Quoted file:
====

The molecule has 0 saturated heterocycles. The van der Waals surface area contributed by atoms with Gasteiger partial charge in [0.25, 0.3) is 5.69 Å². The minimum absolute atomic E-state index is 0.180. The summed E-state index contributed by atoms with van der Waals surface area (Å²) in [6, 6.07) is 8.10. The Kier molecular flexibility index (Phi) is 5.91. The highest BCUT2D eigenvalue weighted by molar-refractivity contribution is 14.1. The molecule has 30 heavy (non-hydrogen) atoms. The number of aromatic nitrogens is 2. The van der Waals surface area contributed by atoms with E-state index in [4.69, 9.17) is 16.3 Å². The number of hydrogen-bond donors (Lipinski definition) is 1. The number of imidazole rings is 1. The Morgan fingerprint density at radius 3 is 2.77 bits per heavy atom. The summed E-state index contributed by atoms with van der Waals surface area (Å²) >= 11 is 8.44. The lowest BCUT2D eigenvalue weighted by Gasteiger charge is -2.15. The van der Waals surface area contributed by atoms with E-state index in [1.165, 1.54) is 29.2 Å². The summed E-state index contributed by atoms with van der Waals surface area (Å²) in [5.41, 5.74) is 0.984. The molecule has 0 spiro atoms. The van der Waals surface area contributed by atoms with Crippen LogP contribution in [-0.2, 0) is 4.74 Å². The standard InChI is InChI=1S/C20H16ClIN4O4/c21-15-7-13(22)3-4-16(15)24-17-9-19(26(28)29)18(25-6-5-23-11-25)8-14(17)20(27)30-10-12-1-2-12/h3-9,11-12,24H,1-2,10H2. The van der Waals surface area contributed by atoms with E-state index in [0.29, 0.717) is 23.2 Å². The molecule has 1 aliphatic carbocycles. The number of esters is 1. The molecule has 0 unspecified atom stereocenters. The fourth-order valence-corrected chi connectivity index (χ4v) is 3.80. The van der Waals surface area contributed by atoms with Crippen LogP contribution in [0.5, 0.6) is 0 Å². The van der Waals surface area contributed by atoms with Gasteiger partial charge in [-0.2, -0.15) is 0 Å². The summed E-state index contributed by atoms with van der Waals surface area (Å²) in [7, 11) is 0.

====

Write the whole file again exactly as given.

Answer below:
The molecule has 0 saturated heterocycles. The van der Waals surface area contributed by atoms with Gasteiger partial charge in [0.25, 0.3) is 5.69 Å². The minimum absolute atomic E-state index is 0.180. The summed E-state index contributed by atoms with van der Waals surface area (Å²) in [6, 6.07) is 8.10. The Kier molecular flexibility index (Phi) is 5.91. The highest BCUT2D eigenvalue weighted by molar-refractivity contribution is 14.1. The molecule has 30 heavy (non-hydrogen) atoms. The number of aromatic nitrogens is 2. The van der Waals surface area contributed by atoms with E-state index in [4.69, 9.17) is 16.3 Å². The number of hydrogen-bond donors (Lipinski definition) is 1. The number of imidazole rings is 1. The Morgan fingerprint density at radius 3 is 2.77 bits per heavy atom. The summed E-state index contributed by atoms with van der Waals surface area (Å²) >= 11 is 8.44. The lowest BCUT2D eigenvalue weighted by Gasteiger charge is -2.15. The van der Waals surface area contributed by atoms with E-state index in [1.165, 1.54) is 29.2 Å². The summed E-state index contributed by atoms with van der Waals surface area (Å²) in [5.41, 5.74) is 0.984. The molecule has 0 spiro atoms. The van der Waals surface area contributed by atoms with Crippen LogP contribution in [-0.2, 0) is 4.74 Å². The standard InChI is InChI=1S/C20H16ClIN4O4/c21-15-7-13(22)3-4-16(15)24-17-9-19(26(28)29)18(25-6-5-23-11-25)8-14(17)20(27)30-10-12-1-2-12/h3-9,11-12,24H,1-2,10H2. The van der Waals surface area contributed by atoms with E-state index in [0.29, 0.717) is 23.2 Å². The molecule has 1 aliphatic carbocycles. The number of esters is 1. The molecule has 0 unspecified atom stereocenters. The fourth-order valence-corrected chi connectivity index (χ4v) is 3.80. The van der Waals surface area contributed by atoms with Crippen LogP contribution in [0.5, 0.6) is 0 Å². The van der Waals surface area contributed by atoms with Gasteiger partial charge in [-0.2, -0.15) is 0 Å². The summed E-state index contributed by atoms with van der Waals surface area (Å²) in [7, 11) is 0.